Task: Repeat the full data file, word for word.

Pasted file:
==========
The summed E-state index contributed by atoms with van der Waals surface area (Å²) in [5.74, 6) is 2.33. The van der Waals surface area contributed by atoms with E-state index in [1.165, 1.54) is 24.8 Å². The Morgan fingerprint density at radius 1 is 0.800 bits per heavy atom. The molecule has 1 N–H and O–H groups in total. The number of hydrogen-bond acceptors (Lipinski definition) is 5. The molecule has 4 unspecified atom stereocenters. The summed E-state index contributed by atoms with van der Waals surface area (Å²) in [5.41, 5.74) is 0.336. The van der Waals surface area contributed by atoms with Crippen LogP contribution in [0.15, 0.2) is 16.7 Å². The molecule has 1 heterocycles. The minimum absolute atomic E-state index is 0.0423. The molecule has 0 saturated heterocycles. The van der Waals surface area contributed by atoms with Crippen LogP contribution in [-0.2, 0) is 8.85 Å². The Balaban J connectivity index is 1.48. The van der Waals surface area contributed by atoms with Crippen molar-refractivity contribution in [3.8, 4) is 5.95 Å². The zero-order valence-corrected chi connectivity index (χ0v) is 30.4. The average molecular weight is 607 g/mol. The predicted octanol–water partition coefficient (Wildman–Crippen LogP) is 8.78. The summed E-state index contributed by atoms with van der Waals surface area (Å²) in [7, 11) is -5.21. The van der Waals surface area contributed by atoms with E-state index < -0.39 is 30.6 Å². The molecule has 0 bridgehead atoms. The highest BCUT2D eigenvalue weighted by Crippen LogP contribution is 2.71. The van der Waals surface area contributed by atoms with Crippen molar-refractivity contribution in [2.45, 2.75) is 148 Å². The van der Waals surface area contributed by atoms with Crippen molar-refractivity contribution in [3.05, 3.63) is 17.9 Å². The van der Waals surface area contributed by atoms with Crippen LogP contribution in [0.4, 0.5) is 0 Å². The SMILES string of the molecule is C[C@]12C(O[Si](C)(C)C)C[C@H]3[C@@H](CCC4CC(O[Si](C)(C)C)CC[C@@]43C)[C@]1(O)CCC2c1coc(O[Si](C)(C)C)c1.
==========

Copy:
The summed E-state index contributed by atoms with van der Waals surface area (Å²) in [5.74, 6) is 2.33. The van der Waals surface area contributed by atoms with E-state index in [1.165, 1.54) is 24.8 Å². The Morgan fingerprint density at radius 1 is 0.800 bits per heavy atom. The molecule has 1 N–H and O–H groups in total. The number of hydrogen-bond acceptors (Lipinski definition) is 5. The molecule has 4 unspecified atom stereocenters. The summed E-state index contributed by atoms with van der Waals surface area (Å²) in [5.41, 5.74) is 0.336. The van der Waals surface area contributed by atoms with Crippen LogP contribution in [0.15, 0.2) is 16.7 Å². The molecule has 1 heterocycles. The minimum absolute atomic E-state index is 0.0423. The molecule has 0 saturated heterocycles. The van der Waals surface area contributed by atoms with Crippen LogP contribution in [-0.2, 0) is 8.85 Å². The Balaban J connectivity index is 1.48. The van der Waals surface area contributed by atoms with Crippen molar-refractivity contribution in [3.8, 4) is 5.95 Å². The zero-order valence-corrected chi connectivity index (χ0v) is 30.4. The average molecular weight is 607 g/mol. The predicted octanol–water partition coefficient (Wildman–Crippen LogP) is 8.78. The summed E-state index contributed by atoms with van der Waals surface area (Å²) in [7, 11) is -5.21. The van der Waals surface area contributed by atoms with E-state index < -0.39 is 30.6 Å². The molecule has 0 bridgehead atoms. The highest BCUT2D eigenvalue weighted by Crippen LogP contribution is 2.71. The van der Waals surface area contributed by atoms with Crippen molar-refractivity contribution in [2.45, 2.75) is 148 Å². The van der Waals surface area contributed by atoms with Crippen molar-refractivity contribution in [3.05, 3.63) is 17.9 Å². The van der Waals surface area contributed by atoms with Crippen LogP contribution in [0.4, 0.5) is 0 Å². The SMILES string of the molecule is C[C@]12C(O[Si](C)(C)C)C[C@H]3[C@@H](CCC4CC(O[Si](C)(C)C)CC[C@@]43C)[C@]1(O)CCC2c1coc(O[Si](C)(C)C)c1.